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SIGNATURE BANK NA, Plaintiff, v. Solomon KOSCHITZKI and Maty Koschitzki, Defendants.

No. 520610/16.

Decided: July 27, 2017

Platzer, Swergold, Levine, Goldberg & Kaslow, LLP, New York, for Plaintiff. Jerome E. Goldman, Esq., Brooklyn, for Defendants.

Defendants, Solomon Koschitzki and Maty Koschitzki (hereinafter “Defendants”) move by Order to Show Cause dated April 29, 2017, for an Order pursuant to CPLR § 5015 vacating the default judgment herein entered on the 8th day of February, 2017, and dismissing all claims herein.

Defendants assert that the purported service of the Summons and Complaint herein is invalid as they were served on November 26, 2016, which was a Saturday. It is undisputed that Defendants are orthodox Jews who observe the Sabbath. It is undisputed that plaintiff knew that defendants are observant Jews. Therefore, General Business Law § 13 requires that defendants not be served during the Jewish Sabbath. The Affidavit of Service submitted by Plaintiff, Signature Bank NA (hereinafter “Plaintiff”) states that the Summons and Complaint were served at 5:30 p.m. on Saturday, November 30, 2017.

It is the sworn statement of Defendant Solomon Koschitzki, that the summons and complaint were served at that time upon a “Jane Koschitzki” relative. Defendants dispute the existence of any such relative who would have been authorized to accept service on their behalf. Defendants further dispute the propriety of the time at which they were served, stating that while Jews who adhere to the group Chabad believe that the Sabbath ended at 5:15 pm on the date in question, it is the belief of the defendants and others of their fellow adherents that Sabbath ends 72 minutes after sunset, or 90 minutes after candle lighting time. Defendants' sworn statement is that Sabbath ended for them at 5:43 pm on November 26, 2016. In support of this position, defendants submit information to show that among chasidic communities such as defendants', it is actually common practice to wait for 72 minutes past sundown to resume post-Sabbath activities. See link: bcal/?year=2016 & month=x & YT=G & v=1 & nh=on & nx=on & mf=on & ss=on & o=on & s=on & i =on & lg=s & vis=on & D=on & d=on & c=on & geo=city & city=NewYork & m=72 & .cgifields=nx & .cgifield s=nh & .cgifields=mf & .cgifields=ss & .s=Preview–2016–11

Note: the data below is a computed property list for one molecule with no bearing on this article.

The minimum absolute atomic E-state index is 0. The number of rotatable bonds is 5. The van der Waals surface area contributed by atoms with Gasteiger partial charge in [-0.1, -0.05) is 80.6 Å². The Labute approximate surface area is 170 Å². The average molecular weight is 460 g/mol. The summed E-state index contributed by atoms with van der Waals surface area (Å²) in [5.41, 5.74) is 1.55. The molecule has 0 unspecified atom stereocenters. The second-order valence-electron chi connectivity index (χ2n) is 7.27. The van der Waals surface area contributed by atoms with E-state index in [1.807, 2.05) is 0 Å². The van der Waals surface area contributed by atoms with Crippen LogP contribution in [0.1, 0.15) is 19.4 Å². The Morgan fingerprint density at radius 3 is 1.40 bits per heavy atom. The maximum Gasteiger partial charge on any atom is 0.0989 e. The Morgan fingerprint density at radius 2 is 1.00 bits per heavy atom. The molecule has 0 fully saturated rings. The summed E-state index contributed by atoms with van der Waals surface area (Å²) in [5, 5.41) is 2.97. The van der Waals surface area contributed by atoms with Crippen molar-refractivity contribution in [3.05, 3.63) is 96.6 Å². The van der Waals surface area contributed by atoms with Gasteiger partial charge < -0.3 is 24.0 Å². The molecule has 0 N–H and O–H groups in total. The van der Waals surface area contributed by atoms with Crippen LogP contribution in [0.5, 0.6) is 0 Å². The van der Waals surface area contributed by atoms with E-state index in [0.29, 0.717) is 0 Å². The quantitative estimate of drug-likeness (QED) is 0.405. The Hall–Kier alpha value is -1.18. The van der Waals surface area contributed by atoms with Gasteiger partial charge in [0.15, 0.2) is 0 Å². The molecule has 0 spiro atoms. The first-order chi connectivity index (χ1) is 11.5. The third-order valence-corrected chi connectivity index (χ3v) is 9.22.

The Court understands that there is disagreement as to the time at which Sabbath ends among different groups of observant Jews. This Court does not believe it would be appropriate for it to determine the manner in which religious custom should be observed by any individual group or require that one particular group's traditions be adhered to uniformly. The time asserted by defendants is not unreasonable given the conflicting opinions contained in different religious sources. Thus, the Court finds that plaintiff was in violation of General Business Law § 13 when it served defendants during their Sabbath observance.

On a final note, the Court observes that plaintiff asserts defendants' purported lack of meritorious defense as a reason to refuse to dismiss the action. However, when a defendant asserts that it he or she was never served or improperly served, it is inappropriate to consider the merits of the action and excusable default. The Court of Appeals has held that “it is axiomatic that the failure to serve process in an action leaves the court without personal jurisdiction over the defendant, and all subsequent proceedings are thereby rendered null and void”. Feinstein v. Bergner, 48 N.Y.2d 234, 241 [1979]. Nor need the Court reach the issue of whether “Jane Koschitzki” was a person authorized to receive service since in this instance service violated General Business Law § 13 as applied to the facts herein.

WHEREFORE, it is hereby

ORDERED AND ADJUDGED that defendants' motion for an Order pursuant to CPLR § 5015 vacating the default judgment herein entered on the 8th day of February, 2017, and dismissing the Summons and Complaint herein is granted in all respects.

The foregoing constitutes the decision and order of the Court.


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